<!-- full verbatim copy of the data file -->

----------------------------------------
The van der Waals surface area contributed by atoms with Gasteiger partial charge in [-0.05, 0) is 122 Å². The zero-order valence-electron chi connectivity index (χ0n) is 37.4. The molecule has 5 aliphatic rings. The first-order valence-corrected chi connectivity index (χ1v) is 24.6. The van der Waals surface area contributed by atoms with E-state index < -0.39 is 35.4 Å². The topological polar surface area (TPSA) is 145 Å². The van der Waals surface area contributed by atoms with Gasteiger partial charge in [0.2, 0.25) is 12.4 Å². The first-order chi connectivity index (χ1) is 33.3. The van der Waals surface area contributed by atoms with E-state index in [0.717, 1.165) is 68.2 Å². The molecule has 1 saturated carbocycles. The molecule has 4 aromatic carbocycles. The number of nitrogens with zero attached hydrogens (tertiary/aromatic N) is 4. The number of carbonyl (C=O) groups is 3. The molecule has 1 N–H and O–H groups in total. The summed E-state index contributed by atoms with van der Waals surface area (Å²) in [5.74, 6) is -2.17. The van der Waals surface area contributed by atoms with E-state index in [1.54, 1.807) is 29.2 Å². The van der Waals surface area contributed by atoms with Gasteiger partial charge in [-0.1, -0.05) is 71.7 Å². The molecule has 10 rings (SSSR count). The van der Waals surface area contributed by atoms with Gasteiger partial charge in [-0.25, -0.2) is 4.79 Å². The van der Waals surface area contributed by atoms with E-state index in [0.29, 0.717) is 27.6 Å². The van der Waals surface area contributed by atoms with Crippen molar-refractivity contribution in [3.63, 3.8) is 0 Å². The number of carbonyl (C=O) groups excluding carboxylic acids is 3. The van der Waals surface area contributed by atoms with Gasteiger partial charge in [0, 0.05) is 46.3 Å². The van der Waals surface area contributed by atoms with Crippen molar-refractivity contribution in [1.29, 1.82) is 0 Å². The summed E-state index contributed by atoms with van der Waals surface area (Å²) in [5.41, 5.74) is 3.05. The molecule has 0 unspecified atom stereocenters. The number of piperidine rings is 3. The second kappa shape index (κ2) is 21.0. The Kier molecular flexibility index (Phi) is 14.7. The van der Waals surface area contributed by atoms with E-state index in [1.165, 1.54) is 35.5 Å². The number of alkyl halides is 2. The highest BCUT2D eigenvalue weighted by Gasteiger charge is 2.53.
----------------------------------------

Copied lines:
The van der Waals surface area contributed by atoms with Gasteiger partial charge in [-0.05, 0) is 122 Å². The zero-order valence-electron chi connectivity index (χ0n) is 37.4. The molecule has 5 aliphatic rings. The first-order valence-corrected chi connectivity index (χ1v) is 24.6. The van der Waals surface area contributed by atoms with E-state index < -0.39 is 35.4 Å². The topological polar surface area (TPSA) is 145 Å². The van der Waals surface area contributed by atoms with Gasteiger partial charge in [0.2, 0.25) is 12.4 Å². The first-order chi connectivity index (χ1) is 33.3. The van der Waals surface area contributed by atoms with E-state index in [0.717, 1.165) is 68.2 Å². The molecule has 1 saturated carbocycles. The molecule has 4 aromatic carbocycles. The number of nitrogens with zero attached hydrogens (tertiary/aromatic N) is 4. The number of carbonyl (C=O) groups is 3. The molecule has 1 N–H and O–H groups in total. The summed E-state index contributed by atoms with van der Waals surface area (Å²) in [5.74, 6) is -2.17. The van der Waals surface area contributed by atoms with E-state index in [1.54, 1.807) is 29.2 Å². The van der Waals surface area contributed by atoms with Gasteiger partial charge in [-0.1, -0.05) is 71.7 Å². The molecule has 10 rings (SSSR count). The van der Waals surface area contributed by atoms with Gasteiger partial charge in [-0.25, -0.2) is 4.79 Å². The van der Waals surface area contributed by atoms with E-state index in [0.29, 0.717) is 27.6 Å². The van der Waals surface area contributed by atoms with Crippen molar-refractivity contribution in [3.63, 3.8) is 0 Å². The number of carbonyl (C=O) groups excluding carboxylic acids is 3. The van der Waals surface area contributed by atoms with Gasteiger partial charge in [0, 0.05) is 46.3 Å². The van der Waals surface area contributed by atoms with Crippen molar-refractivity contribution in [1.29, 1.82) is 0 Å². The summed E-state index contributed by atoms with van der Waals surface area (Å²) in [5.41, 5.74) is 3.05. The molecule has 0 unspecified atom stereocenters. The number of piperidine rings is 3. The second kappa shape index (κ2) is 21.0. The Kier molecular flexibility index (Phi) is 14.7. The van der Waals surface area contributed by atoms with E-state index in [1.165, 1.54) is 35.5 Å². The number of alkyl halides is 2. The highest BCUT2D eigenvalue weighted by Gasteiger charge is 2.53.